I love this movie so much
This movie is the proof that the world is becoming a sick and dumb place
The biggest problem with this movie is it’s a little better than you think it might be, which somehow makes it worse. As in, it takes itself a bit too seriously, which makes most of the movie feel kind of dull.
A terrific literary drama and character piece that shows how the process of creating art can be seen differently by those doing it and those looking at it from the outside.
The story is a challenging one to tell, and although all concerned make a valiant attempt to capture the genius and tragedy of the man, somehow the end result is not entirely convincing. At times, a little over dramatic and cliched; and excessively focused on Wild's sexuality. At the end of the film one feels one knows more about Wilde, but does not know him better.
We are, of course, blessed in England with a language in which often a single word can be made to do double duty and capture a given situation to perfection. I employ such a word in my summary where 'wild' refers not only to the focus of the film Oscar Wilde but also to his ambivalent feelings to his bete noire Lord Alfred Douglas aka Bosie, the object of Wilde's love/lust who treated him abominally and could truthfully be described as Wilde's nemesis.
Rupert Everett's passion for and commitment to the project is undeniable and shines through every frame but like at least one other person writing here I was strangely unmoved ultimately and I cry at card tricks. There was in England - indeed may still be - a manufacturer of brass instruments named Boosey & Hawkes which allowed the observation that Oscar Wilde was fond of blowing his own trumpet - a Bosie & Hawkes. Bosie, it appears, was bad for Wilde in more ways than one.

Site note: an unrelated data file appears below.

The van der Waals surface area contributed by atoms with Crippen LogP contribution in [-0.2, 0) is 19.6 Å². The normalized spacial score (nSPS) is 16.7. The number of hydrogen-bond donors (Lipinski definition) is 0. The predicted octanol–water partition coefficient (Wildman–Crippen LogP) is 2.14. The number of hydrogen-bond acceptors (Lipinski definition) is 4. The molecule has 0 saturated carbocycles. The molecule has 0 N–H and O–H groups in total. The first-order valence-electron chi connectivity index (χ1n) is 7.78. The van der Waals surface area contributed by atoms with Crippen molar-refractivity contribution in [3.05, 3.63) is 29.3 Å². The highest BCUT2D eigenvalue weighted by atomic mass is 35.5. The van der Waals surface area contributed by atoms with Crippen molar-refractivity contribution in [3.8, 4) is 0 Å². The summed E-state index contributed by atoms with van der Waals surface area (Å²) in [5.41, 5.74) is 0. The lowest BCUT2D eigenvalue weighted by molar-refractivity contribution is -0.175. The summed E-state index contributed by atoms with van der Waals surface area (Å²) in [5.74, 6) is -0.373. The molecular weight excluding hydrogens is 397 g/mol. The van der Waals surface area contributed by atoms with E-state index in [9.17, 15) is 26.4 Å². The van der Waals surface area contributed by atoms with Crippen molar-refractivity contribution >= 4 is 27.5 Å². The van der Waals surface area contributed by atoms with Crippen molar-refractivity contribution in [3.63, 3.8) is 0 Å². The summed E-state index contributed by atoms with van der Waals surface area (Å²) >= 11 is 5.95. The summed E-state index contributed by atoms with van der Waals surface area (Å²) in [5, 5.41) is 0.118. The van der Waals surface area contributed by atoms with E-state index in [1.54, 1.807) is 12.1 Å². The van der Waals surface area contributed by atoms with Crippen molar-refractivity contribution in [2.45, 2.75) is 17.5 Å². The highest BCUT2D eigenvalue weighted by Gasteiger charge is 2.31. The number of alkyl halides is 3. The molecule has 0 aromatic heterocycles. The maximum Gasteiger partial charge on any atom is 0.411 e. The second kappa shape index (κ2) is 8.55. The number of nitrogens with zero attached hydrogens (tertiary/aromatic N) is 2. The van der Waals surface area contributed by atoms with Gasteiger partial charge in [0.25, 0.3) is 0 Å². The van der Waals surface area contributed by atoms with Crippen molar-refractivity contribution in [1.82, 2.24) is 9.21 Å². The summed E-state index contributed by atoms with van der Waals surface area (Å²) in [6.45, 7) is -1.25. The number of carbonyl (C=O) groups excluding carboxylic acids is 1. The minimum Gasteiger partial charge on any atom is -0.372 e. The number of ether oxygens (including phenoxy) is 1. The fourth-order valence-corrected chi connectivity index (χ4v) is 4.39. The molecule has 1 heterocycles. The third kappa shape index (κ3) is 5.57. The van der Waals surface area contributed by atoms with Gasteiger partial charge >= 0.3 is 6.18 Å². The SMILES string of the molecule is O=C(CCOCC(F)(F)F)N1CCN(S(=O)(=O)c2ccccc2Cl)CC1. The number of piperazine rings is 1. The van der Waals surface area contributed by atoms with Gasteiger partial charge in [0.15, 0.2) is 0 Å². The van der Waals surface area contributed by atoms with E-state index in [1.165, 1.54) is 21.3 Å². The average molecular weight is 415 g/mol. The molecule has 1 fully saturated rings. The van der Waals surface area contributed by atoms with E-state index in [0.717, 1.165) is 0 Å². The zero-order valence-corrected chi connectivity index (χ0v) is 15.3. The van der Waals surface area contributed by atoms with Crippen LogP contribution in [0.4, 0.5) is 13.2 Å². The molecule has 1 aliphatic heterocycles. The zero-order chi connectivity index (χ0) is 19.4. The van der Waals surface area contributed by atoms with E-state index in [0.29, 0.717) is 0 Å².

A masterpiece made and performed by Rupert Everett. Fabulous,they way of such a great writer. Such shame ,not every Cinema show that movie
Although it focuses on the less well-known final years of Wilde's life, the script follows a traditional arc and has little new to say about the writer or his relationships.Ross and Douglas are presented as daggers drawn in the service of a script which identifies them as Wilde's 'good' and 'bad' angels. The reality was much messier, and records show that during Wilde's lifetime they remained friends, at least on the surface. It was only a good while after his death that they fell out, with appalling consequences for both of them. In this context, the film's depiction of the altercation between the two men at Wilde's funeral is particularly ridiculous. If the eye witness account of the poet Paul Fort is to be believed, there was a hysterical scene when Douglas tried to throw himself into the grave, but it didn't lead to fisticuffs with Ross.This aside, there is much to enjoy in the film, not least Rupert Everett's compelling central performance, its impressionistic structure and the stunning cinematography and costumes. There are also interesting and nuanced supporting performances from Emily Watson and Colin Morgan, even within the strait jacket of a script that has little to add to received wisdom about their characters.